Thousands rally in Jordan demanding revenge for pilot's death

Thousands of Jordanians turned out on the streets of the capital Amman on Friday to denounce the burning to death of a captured Jordanian pilot by ISIL militants.

Thousands rally in Jordan demanding revenge for pilot's death

World Bulletin / News Desk

Thousands of Jordanians packed the streets of the capital Amman on Friday, urging their monarch to step up air strikes on ISIL to avenge its killing of pilot Mouath al-Kasaesbeh.

Crowds massed near the main Husseini mosque, then marched chanting "Death to Daesh," using an Arabic acronym for the group, in the latest sign of mounting public anger.

The rally came three days after ISIL released a video purporting to show Kasaesbeh being burned alive in a cage as masked militants in camouflage uniforms looked on.

Many Jordanians have opposed their country's involvement in U.S.-led air campaign against ISIL positions, fearing retaliation. But the killing of the recently-married pilot, from an influential Jordanian tribe, has increased support for the military push.

Jordanian fighter jets pounded ISIL targets in Syria on Thursday, before roaring Kasaesbeh's hometown.

Queen Rania, the wife of King Abdullah, joined Friday's marchers, carrying a picture of the pilot.

"Mouath died standing for his country and faith, defending our common humanity. We are united in our grief and pride in our brave martyr," she told Reuters in a statement.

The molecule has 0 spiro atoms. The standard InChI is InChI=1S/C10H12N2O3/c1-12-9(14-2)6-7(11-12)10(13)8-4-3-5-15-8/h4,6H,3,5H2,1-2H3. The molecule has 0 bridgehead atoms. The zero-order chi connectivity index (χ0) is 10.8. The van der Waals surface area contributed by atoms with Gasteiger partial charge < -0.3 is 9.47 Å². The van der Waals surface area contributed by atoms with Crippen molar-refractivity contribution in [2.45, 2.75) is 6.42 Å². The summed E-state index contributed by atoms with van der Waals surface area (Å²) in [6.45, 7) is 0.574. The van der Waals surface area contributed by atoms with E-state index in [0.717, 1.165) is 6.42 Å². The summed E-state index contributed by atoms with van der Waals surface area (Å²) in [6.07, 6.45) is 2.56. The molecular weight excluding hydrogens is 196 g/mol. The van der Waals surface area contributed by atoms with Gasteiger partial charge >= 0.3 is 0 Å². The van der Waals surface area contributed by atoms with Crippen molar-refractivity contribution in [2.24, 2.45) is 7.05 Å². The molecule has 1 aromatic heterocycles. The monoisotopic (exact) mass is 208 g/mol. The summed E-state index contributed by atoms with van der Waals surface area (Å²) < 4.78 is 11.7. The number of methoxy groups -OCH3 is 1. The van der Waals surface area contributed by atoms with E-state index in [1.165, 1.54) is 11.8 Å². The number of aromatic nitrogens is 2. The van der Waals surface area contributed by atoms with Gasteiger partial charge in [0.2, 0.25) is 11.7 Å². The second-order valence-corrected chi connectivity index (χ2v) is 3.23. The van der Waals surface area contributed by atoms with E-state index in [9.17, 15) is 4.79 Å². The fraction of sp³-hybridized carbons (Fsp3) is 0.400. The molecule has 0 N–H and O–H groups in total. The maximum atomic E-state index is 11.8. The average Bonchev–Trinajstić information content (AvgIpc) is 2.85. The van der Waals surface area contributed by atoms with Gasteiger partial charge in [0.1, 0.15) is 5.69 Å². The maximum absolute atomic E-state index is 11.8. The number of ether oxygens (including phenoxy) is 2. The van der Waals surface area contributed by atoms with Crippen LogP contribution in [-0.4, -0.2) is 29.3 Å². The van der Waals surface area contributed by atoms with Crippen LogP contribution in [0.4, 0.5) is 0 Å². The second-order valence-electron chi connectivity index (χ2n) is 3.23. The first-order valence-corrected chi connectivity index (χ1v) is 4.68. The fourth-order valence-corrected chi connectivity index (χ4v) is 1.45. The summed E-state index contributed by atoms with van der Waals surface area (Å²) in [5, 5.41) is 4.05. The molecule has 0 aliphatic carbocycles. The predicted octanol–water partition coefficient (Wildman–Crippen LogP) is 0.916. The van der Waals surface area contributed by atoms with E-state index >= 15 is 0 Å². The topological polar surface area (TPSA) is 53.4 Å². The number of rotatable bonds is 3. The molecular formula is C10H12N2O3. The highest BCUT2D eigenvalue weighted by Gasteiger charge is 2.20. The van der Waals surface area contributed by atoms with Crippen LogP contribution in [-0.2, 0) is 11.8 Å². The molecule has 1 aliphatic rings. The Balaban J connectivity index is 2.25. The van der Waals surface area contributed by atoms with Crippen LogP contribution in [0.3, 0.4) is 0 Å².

"Jordan is united in it's resolve to confront this ideology of terror and ultra-violence," she added.

Protesters wearing the red Arab Bedouin headdress, chanted: "We sacrifice our souls for you O'Majesty."

"All of Jordan's people are behind you Your Majesty," read a placard by a group of tribal Jordanians who came the country's northern Bedouin areas of Mafraq.

Hundreds of mosques in Jordan held prayers for the pilot. Clerics attacked the hardline group describing it as un-Islamic and said it's brutal means made many turn against it. 

Jordanian Foreign Minister Nasser Judeh said his country's strike against ISIL in Syria was just the start of its response to the militant group's immolation of its captured pilot.

"It's actually the beginning of our retaliation," Judeh said in an interview with CNN on Thursday. He said his country was "upping the ante" and going after the militants "with everything that we have."

Jordan's military said it had deployed tens of fighter jets, which included bombing ammunition depots and training camps. 

Last Mod: 06 Şubat 2015, 15:32
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